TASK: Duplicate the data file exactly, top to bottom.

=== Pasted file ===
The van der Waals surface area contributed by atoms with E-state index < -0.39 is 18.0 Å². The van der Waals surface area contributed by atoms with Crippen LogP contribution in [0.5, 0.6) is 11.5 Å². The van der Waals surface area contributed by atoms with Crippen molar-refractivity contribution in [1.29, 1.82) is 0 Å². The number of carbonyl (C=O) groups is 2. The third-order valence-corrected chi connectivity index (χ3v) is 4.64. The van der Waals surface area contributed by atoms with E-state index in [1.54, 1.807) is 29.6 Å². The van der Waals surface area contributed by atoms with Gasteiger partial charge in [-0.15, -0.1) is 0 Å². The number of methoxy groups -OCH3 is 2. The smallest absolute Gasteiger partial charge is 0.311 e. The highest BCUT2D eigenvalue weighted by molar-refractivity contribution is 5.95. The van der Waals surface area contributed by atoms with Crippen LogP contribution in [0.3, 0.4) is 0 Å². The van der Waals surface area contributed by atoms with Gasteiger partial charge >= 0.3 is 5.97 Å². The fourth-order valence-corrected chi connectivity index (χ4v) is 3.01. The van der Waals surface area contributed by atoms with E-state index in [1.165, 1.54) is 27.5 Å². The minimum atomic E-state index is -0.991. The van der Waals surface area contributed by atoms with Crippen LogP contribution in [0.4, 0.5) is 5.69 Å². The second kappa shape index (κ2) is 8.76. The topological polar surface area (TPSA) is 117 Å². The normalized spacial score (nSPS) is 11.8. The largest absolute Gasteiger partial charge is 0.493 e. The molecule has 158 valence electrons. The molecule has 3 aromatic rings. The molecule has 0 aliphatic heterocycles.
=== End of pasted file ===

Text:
The van der Waals surface area contributed by atoms with E-state index < -0.39 is 18.0 Å². The van der Waals surface area contributed by atoms with Crippen LogP contribution in [0.5, 0.6) is 11.5 Å². The van der Waals surface area contributed by atoms with Crippen molar-refractivity contribution in [1.29, 1.82) is 0 Å². The number of carbonyl (C=O) groups is 2. The third-order valence-corrected chi connectivity index (χ3v) is 4.64. The van der Waals surface area contributed by atoms with E-state index in [1.54, 1.807) is 29.6 Å². The van der Waals surface area contributed by atoms with Gasteiger partial charge in [-0.15, -0.1) is 0 Å². The number of methoxy groups -OCH3 is 2. The smallest absolute Gasteiger partial charge is 0.311 e. The highest BCUT2D eigenvalue weighted by molar-refractivity contribution is 5.95. The van der Waals surface area contributed by atoms with Crippen LogP contribution in [0.3, 0.4) is 0 Å². The van der Waals surface area contributed by atoms with Gasteiger partial charge >= 0.3 is 5.97 Å². The fourth-order valence-corrected chi connectivity index (χ4v) is 3.01. The van der Waals surface area contributed by atoms with E-state index in [1.165, 1.54) is 27.5 Å². The minimum atomic E-state index is -0.991. The van der Waals surface area contributed by atoms with Crippen LogP contribution in [0.4, 0.5) is 5.69 Å². The second kappa shape index (κ2) is 8.76. The topological polar surface area (TPSA) is 117 Å². The normalized spacial score (nSPS) is 11.8. The largest absolute Gasteiger partial charge is 0.493 e. The molecule has 158 valence electrons. The molecule has 3 aromatic rings. The molecule has 0 aliphatic heterocycles.